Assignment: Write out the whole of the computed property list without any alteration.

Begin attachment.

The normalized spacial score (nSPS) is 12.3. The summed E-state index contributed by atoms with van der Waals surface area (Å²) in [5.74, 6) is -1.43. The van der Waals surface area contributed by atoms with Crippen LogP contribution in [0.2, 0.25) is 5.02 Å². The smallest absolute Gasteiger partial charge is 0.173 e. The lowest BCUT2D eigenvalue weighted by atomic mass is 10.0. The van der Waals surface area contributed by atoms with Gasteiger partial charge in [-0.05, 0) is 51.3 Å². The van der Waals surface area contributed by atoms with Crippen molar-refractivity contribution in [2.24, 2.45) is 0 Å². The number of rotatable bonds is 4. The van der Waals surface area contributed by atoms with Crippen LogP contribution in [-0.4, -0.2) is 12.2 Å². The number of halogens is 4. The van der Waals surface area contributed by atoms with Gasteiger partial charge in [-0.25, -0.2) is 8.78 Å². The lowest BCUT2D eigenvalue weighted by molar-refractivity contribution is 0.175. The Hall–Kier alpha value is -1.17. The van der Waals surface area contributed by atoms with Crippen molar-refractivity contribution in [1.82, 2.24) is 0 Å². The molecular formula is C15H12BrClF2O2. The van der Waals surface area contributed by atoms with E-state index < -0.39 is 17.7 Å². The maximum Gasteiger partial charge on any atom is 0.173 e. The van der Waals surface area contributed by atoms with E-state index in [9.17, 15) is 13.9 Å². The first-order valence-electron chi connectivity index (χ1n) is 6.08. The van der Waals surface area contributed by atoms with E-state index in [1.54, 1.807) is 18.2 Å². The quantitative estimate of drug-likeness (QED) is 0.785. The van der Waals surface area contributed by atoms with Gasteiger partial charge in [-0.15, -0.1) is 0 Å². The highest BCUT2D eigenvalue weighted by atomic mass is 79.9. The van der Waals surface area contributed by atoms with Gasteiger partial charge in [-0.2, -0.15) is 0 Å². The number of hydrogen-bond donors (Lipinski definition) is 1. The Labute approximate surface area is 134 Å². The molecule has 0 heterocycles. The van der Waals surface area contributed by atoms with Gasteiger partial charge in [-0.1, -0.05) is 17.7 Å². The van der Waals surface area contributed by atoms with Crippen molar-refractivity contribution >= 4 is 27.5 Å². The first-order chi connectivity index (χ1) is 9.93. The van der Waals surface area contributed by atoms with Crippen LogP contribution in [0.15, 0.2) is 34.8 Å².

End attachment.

The normalized spacial score (nSPS) is 12.3. The summed E-state index contributed by atoms with van der Waals surface area (Å²) in [5.74, 6) is -1.43. The van der Waals surface area contributed by atoms with Crippen LogP contribution in [0.2, 0.25) is 5.02 Å². The smallest absolute Gasteiger partial charge is 0.173 e. The lowest BCUT2D eigenvalue weighted by atomic mass is 10.0. The van der Waals surface area contributed by atoms with Gasteiger partial charge in [-0.05, 0) is 51.3 Å². The van der Waals surface area contributed by atoms with Crippen molar-refractivity contribution in [2.24, 2.45) is 0 Å². The number of rotatable bonds is 4. The van der Waals surface area contributed by atoms with Crippen LogP contribution in [-0.4, -0.2) is 12.2 Å². The number of halogens is 4. The van der Waals surface area contributed by atoms with Gasteiger partial charge in [-0.25, -0.2) is 8.78 Å². The lowest BCUT2D eigenvalue weighted by molar-refractivity contribution is 0.175. The Hall–Kier alpha value is -1.17. The van der Waals surface area contributed by atoms with Crippen molar-refractivity contribution in [1.82, 2.24) is 0 Å². The molecular formula is C15H12BrClF2O2. The van der Waals surface area contributed by atoms with E-state index < -0.39 is 17.7 Å². The maximum Gasteiger partial charge on any atom is 0.173 e. The van der Waals surface area contributed by atoms with E-state index in [9.17, 15) is 13.9 Å². The first-order valence-electron chi connectivity index (χ1n) is 6.08. The van der Waals surface area contributed by atoms with E-state index in [1.54, 1.807) is 18.2 Å². The quantitative estimate of drug-likeness (QED) is 0.785. The van der Waals surface area contributed by atoms with Gasteiger partial charge in [-0.15, -0.1) is 0 Å². The highest BCUT2D eigenvalue weighted by atomic mass is 79.9. The van der Waals surface area contributed by atoms with Gasteiger partial charge in [-0.2, -0.15) is 0 Å². The number of hydrogen-bond donors (Lipinski definition) is 1. The Labute approximate surface area is 134 Å². The molecule has 0 heterocycles. The van der Waals surface area contributed by atoms with Gasteiger partial charge in [-0.1, -0.05) is 17.7 Å². The van der Waals surface area contributed by atoms with Crippen molar-refractivity contribution >= 4 is 27.5 Å². The first-order chi connectivity index (χ1) is 9.93. The van der Waals surface area contributed by atoms with Crippen LogP contribution in [0.15, 0.2) is 34.8 Å².